The 10 years before the early 2000ies showed a strong move towards agency consolidation in the marketing services industry. But the last 10 years don’t seem to repeat the trend; it seems that the level of consolidation in the marketing services has reached its peak. The largest ten global agencies still account for probably at best 20% of overall agency fees, and depending on the math maybe as low as 10%. Why did this consolidation trend stop? Here are my hypotheses:
- While agencies looked more and more internally over the last 10 years, they did not realize that new players moved into their territory and took away a decent amount of their revenue (e.g. Google.).
- Most agencies have not figured out how to keep an innovative and creative company culture while growing towards a large organization. It seems that most agency offices reaching more than 1,500 people experience a quality decline. Size and innovation appear to be a difficult marriage in the universe of agencies.
- A lot of service marketing organizations started to fragment their offerings into multiple different independent profit centers, denying their organization any scale benefit. Suddenly their focus turned more into infighting between the different profit centers instead of concentrating on performance and innovation improvements on a large scale.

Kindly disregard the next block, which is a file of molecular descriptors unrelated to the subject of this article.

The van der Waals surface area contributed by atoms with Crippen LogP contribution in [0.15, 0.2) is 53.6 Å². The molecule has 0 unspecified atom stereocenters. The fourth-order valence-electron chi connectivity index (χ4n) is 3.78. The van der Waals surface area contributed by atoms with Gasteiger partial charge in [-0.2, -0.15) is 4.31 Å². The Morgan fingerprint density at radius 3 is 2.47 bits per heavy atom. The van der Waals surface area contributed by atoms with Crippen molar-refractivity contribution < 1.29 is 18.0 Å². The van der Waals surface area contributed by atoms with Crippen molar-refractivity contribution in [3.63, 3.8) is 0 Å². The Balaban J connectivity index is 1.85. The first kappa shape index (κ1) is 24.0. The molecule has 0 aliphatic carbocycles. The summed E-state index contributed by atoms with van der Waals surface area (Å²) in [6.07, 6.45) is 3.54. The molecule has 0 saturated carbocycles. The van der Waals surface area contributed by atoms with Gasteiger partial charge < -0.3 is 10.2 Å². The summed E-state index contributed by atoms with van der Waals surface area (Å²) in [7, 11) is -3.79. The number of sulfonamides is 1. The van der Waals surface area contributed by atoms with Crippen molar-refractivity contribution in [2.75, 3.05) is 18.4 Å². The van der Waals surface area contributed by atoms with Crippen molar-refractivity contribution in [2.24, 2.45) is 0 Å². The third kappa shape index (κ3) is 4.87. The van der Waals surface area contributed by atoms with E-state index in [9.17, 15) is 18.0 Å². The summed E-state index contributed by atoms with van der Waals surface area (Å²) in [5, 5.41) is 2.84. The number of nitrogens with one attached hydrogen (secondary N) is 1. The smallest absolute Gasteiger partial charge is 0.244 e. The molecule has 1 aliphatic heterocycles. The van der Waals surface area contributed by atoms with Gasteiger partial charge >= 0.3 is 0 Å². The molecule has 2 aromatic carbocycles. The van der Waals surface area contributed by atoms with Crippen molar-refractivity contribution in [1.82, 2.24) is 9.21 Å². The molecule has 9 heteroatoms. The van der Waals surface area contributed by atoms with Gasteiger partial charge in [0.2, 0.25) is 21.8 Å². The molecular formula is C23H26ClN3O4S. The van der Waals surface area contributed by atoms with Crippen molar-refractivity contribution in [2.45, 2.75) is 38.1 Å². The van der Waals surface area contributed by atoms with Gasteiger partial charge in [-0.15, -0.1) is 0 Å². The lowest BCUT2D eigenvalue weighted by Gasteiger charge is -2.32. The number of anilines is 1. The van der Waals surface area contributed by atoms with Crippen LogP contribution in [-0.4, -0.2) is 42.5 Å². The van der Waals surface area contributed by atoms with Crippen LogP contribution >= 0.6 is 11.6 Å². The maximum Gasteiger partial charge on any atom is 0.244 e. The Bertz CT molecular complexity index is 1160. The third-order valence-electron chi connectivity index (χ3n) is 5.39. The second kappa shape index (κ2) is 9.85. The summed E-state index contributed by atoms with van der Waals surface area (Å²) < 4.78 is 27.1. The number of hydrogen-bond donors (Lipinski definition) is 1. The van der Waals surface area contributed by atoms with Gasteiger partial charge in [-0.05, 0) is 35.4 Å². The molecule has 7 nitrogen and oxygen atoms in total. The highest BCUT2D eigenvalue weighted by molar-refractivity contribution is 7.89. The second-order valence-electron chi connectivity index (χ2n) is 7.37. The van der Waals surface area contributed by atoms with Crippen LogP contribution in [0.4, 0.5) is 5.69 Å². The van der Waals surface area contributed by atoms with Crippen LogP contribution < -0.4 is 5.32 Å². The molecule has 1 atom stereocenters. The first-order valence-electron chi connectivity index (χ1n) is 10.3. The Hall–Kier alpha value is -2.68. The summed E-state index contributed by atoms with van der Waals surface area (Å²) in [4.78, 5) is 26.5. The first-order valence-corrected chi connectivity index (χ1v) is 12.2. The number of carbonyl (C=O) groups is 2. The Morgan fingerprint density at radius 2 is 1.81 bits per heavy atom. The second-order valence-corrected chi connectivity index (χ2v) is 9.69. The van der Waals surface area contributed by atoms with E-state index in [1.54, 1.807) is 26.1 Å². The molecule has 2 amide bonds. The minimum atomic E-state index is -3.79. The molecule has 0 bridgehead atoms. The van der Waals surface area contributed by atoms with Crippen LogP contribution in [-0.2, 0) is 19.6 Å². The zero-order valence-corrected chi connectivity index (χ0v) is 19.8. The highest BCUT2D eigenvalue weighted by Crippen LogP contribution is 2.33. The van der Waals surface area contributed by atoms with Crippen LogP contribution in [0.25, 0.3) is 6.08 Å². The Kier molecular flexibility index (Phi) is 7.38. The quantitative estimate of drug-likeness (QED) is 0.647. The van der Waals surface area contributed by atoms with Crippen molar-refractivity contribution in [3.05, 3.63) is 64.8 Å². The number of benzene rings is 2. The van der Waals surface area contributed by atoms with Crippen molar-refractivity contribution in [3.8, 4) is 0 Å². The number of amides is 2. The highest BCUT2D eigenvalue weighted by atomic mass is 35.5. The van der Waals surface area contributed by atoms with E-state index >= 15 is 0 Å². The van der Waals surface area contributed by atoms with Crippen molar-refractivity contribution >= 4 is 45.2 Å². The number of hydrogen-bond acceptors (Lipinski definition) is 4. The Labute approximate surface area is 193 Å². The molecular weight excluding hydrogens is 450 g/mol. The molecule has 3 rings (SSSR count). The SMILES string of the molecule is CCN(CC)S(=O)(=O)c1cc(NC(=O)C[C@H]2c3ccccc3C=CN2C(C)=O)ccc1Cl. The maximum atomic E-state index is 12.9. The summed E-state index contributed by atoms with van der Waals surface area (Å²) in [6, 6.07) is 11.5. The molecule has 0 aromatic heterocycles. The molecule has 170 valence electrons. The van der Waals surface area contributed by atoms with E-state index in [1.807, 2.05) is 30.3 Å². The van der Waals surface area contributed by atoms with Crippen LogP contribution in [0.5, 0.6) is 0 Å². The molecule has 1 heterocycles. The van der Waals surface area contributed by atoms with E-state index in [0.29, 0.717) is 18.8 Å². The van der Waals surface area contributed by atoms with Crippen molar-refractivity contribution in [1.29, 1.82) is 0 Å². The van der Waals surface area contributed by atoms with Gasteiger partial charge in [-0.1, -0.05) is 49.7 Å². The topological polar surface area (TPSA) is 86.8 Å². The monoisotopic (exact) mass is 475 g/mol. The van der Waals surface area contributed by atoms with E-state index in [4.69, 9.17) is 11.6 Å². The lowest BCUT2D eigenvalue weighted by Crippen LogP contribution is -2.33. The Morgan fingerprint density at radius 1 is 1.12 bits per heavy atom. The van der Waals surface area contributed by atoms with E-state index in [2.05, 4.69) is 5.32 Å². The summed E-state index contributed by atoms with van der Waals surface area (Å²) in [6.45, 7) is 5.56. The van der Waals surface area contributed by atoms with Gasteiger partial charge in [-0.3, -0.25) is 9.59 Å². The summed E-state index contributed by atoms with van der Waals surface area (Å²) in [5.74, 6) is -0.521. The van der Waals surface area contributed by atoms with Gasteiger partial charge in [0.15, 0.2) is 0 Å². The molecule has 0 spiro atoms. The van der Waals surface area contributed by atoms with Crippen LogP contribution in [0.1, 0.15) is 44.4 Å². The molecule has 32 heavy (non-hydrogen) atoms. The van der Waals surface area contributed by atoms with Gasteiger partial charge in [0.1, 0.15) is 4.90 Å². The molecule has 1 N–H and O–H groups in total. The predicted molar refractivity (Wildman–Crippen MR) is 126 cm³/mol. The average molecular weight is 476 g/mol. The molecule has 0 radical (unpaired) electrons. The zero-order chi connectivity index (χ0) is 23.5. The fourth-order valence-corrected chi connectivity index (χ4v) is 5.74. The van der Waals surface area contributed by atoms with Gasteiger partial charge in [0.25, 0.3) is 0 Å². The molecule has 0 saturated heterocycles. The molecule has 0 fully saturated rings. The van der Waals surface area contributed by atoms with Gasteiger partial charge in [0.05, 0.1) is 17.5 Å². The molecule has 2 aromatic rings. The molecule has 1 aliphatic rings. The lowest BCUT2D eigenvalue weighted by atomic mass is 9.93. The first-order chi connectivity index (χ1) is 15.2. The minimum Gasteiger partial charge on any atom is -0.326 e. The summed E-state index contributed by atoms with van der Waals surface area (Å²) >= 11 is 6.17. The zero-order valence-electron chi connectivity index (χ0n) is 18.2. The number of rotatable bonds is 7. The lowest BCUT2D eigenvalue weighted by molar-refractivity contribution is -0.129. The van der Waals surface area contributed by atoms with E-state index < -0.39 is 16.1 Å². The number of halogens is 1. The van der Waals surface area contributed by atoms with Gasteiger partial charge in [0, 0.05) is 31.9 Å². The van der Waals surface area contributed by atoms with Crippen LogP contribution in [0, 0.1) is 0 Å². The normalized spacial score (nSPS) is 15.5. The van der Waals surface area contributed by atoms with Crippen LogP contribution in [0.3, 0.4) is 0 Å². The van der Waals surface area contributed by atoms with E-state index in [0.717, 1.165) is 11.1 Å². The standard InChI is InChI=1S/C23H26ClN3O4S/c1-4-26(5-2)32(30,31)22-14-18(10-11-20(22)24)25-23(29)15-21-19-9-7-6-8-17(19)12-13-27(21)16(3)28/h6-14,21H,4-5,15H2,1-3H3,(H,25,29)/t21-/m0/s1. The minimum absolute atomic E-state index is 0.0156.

- Quite a few talented creative minds got tired of their large organizations and started their own agencies. They were able to gain the business of large brands and companies, since most agencies did not develop any stickiness to their clients beyond the sexiness of the last TV commercial.
I don’t see any reverse in this stopped movement towards a more consolidated agency space, since most agency leaders don’t’ spend sufficient time on developing the right strategies to turn scale into a true competitive advantage, in both increased efficiency (with a strong focus on cost management) and an improved effectiveness (with a strong focus on strategic and creative quality). This will not change until creative and strategic marketers take the “scale benefits” discussion away from financial engineers and develop their own approach of how to leverage the size of an agency as a true benefit to their clients.